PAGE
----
1 person found this helpful

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An adventure to get your teeth in to.

Any additional comments?

I'd like to say it was a jolly romp through Nottinghamshire but it is not. What we have here is a gritty, realistic and graphic port rail of what life was like in this time period. It's always a bit mean to draw comparisons but this book is very similar in nature and delivery to the Warlord Chronicles by Bernard Cornwell. For fans of historical adventure there are few books I have enjoyed more than this one. As long as you don't mind a few rather graphic descriptions of violence, and in one instance a young lad losing his virginity, you will almost certainly love this story. Definitely worth a credit.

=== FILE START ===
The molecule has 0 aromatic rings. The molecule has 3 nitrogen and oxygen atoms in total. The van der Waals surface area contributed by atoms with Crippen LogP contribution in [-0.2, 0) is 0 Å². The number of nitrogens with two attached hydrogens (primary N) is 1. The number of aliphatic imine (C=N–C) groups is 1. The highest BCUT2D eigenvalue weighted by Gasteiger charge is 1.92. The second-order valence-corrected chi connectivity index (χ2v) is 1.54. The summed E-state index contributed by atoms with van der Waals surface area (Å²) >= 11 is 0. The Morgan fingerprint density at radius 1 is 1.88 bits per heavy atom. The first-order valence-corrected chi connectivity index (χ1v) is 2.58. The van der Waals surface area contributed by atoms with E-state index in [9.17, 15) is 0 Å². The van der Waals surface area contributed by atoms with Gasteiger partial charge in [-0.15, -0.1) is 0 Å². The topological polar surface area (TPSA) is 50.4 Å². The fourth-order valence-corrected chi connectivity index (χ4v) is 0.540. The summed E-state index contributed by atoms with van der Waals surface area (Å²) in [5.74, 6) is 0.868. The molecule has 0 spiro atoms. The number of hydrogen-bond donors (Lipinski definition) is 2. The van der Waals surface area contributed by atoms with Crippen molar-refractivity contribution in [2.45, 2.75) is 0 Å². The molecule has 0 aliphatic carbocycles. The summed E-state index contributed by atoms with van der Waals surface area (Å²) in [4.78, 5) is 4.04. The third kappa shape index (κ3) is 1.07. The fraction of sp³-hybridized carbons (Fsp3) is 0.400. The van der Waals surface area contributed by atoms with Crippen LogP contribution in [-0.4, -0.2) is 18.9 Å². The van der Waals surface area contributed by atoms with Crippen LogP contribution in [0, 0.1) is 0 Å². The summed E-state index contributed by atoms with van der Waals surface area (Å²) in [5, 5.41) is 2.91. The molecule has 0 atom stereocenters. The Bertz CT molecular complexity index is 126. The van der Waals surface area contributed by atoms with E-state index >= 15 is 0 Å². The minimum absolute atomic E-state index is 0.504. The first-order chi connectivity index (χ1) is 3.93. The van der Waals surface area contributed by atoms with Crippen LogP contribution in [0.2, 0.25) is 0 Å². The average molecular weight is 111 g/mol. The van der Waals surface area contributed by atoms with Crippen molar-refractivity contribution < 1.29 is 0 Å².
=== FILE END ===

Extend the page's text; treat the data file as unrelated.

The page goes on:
1 person found this helpful

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Really interesting

Although there has been some criticism over the violent nature of Robin Hood character (who is no the "leading" character by the way), I must disagree. As the main character, Alan, describes the persona of Robin Hood is divided. He is as Friar Tuck says it "hot cold person". He has the strong inner circle for which he would do anything. And who is left out is literally left out. I have found the Outlaw series very interesting. But I guess that the same might go for this series. Those that like it, like it really much. But if you are outside the circle (might not like somewhat graphic violence for example) are really left out.

If you enjoyed Game Of Thrones in TV - here is a good place to continue! The final 8th book will be out next year, and I simply can't wait to listen to it.
Also note; the reader changes later in the series, but not for the worst!

3 people found this helpful

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Worth persisting

I started by thinking Graham Padden was a little mono tonal and was almost inclined to stop listening. However, there turned out to be more intonation than I originally suspected and an enjoyable story. I have even downloaded the next volume!

3 people found this helpful